Spring tides and neap tide levels are about 20% higher or lower than average.
Offshore, in the deep ocean, the difference in tides is usually less than 1.6 feet

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Tuesday, January 11, 2011

Life On the Moon

Scientists are looking for life in space. So far, they haven't found any life beyond Earth itself. We seem to be getting closer to discovering life somewhere else in our own solar system
, with Mars, and some moons of Jupiter and Saturn being considered likely hiding spots for microbes.
Could there be life closer to our home planet? Probably not, but it's worth considering what could be lurking on the Moon.
We've discovered evidence that the polar regions of the Moon are the coldest natural places in the solar system. It's not the sort of environment that's friendly to life. Anything that tried to survive there would certainly freeze. But what could these conditions preserve? Could the Moon be a storehouse of chemicals and structures that have disappeared from other regions of the solar system?
Part of the reason why we explore space is not only to discover life, but to find the precursors to life. Outer space holds the records of what conditions were like when the Earth was young, and life could have been getting started on our planet.
If certain regions on the Moon have been frozen for eons, the Moon could be one of our most promising areas for biotic chemistry research.

Friday, January 07, 2011

NASA Research Team Reveals Moon Has Earth-Like Core

State-of-the-art seismological techniques applied to Apollo-era data suggest our moon has a core similar to Earth's.

Uncovering details about the lunar core is critical for developing accurate models of the moon's formation. The data sheds light on the evolution of a lunar dynamo -- a natural process by which our moon may have generated and maintained its own strong magnetic field.

The team's findings suggest the moon possesses a solid, iron-rich inner core with a radius of nearly 150 miles and a fluid, primarily liquid-iron outer core with a radius of roughly 205 miles. Where it differs from Earth is a partially molten boundary layer around the core estimated to have a radius of nearly 300 miles. The research indicates the core contains a small percentage of light elements such as sulfur, echoing new seismology research on Earth that suggests the presence of light elements -- such as sulfur and oxygen -- in a layer around our own core.

The researchers used extensive data gathered during the Apollo-era moon missions. The Apollo Passive Seismic Experiment consisted of four seismometers deployed between 1969 and 1972, which recorded continuous lunar seismic activity until late-1977.

Thursday, January 06, 2011

NASA Tests New Propulsion System For Robotic Lander Prototype

NASA's Robotic Lunar Lander Development Project at Marshall Space Flight Center in Huntsville, Ala., has completed a series of hot fire tests and taken delivery of a new propulsion system for integration into a more sophisticated free-flying autonomous robotic lander prototype. The project is partnered with the Johns Hopkins University Applied Physics Laboratory in Laurel, Md., to develop a new generation of small, smart, versatile robotic landers to achieve scientific and exploration goals on the surface of the moon and near-Earth asteroids.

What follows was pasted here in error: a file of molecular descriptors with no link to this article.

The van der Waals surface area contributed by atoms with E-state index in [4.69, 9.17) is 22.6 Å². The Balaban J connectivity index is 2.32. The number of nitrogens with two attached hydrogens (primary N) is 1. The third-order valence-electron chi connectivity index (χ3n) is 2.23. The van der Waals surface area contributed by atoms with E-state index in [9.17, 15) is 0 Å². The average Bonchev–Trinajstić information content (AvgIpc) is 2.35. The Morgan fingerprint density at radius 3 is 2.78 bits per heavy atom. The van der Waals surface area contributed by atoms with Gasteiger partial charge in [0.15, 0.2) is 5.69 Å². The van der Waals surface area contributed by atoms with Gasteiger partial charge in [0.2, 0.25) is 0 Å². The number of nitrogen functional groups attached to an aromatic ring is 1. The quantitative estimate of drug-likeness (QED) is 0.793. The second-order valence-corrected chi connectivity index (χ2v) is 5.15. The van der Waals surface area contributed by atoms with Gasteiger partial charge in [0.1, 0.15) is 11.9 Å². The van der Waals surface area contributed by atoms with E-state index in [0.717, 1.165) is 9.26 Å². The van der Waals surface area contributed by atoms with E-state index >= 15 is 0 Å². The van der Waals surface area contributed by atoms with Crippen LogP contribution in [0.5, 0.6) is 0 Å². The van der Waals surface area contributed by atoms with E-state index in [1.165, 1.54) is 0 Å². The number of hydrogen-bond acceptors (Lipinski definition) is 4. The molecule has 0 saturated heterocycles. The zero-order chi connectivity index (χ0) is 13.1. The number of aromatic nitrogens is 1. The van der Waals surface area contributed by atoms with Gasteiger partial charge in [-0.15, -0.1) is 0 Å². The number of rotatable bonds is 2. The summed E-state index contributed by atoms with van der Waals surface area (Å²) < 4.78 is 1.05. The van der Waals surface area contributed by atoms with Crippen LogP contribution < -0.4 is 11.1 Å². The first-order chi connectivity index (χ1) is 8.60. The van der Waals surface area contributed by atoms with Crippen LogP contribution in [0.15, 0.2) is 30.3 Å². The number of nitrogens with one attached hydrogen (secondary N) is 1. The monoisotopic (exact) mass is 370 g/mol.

The new robotic lander prototype will continue to mature the development of a robotic lander capability by bringing online an autonomous flying test lander that will be capable of flying up to sixty seconds, testing the guidance, navigation and control system by demonstrating a controlled landing in a simulated low gravity environment.

By the spring of 2011, the new prototype lander will begin flight tests at the U.S. Army's Redstone Arsenal Test Center in Huntsville, Ala.

The prototype’s new propulsion system consists of 12 small attitude control thrusters, three primary descent thrusters to control the vehicle’s altitude, and one large "gravity-canceling" thruster which offsets a portion of the prototype’s weight to simulate a lower gravity environment, like that of the moon and asteroids. The prototype uses a green propellant, hydrogen peroxide, in a stronger concentration of a solution commonly used in homes as a disinfectant. The by-products after use are water and oxygen.

Tuesday, January 04, 2011

Rover Will Spend 7th Birthday at Stadium-Size Crater

The High Resolution Imaging Science Experiment (HiRISE) camera on NASA's Mars Reconnaissance Orbiter captured a Dec. 31, 2010, view of the Mars Exploration Rover Opportunity on the southwestern rim of a football-field-size crater called "Santa Maria."

Opportunity arrived at the western edge of Santa Maria crater in mid-December and will spend about two months investigating rocks there. That investigation will take Opportunity into the beginning of its eighth year on Mars. Opportunity landed in the Meridiani Planum region of Mars on Jan. 25, 2004, Universal Time (Jan. 24, Pacific Time) for a mission originally planned to last for three months.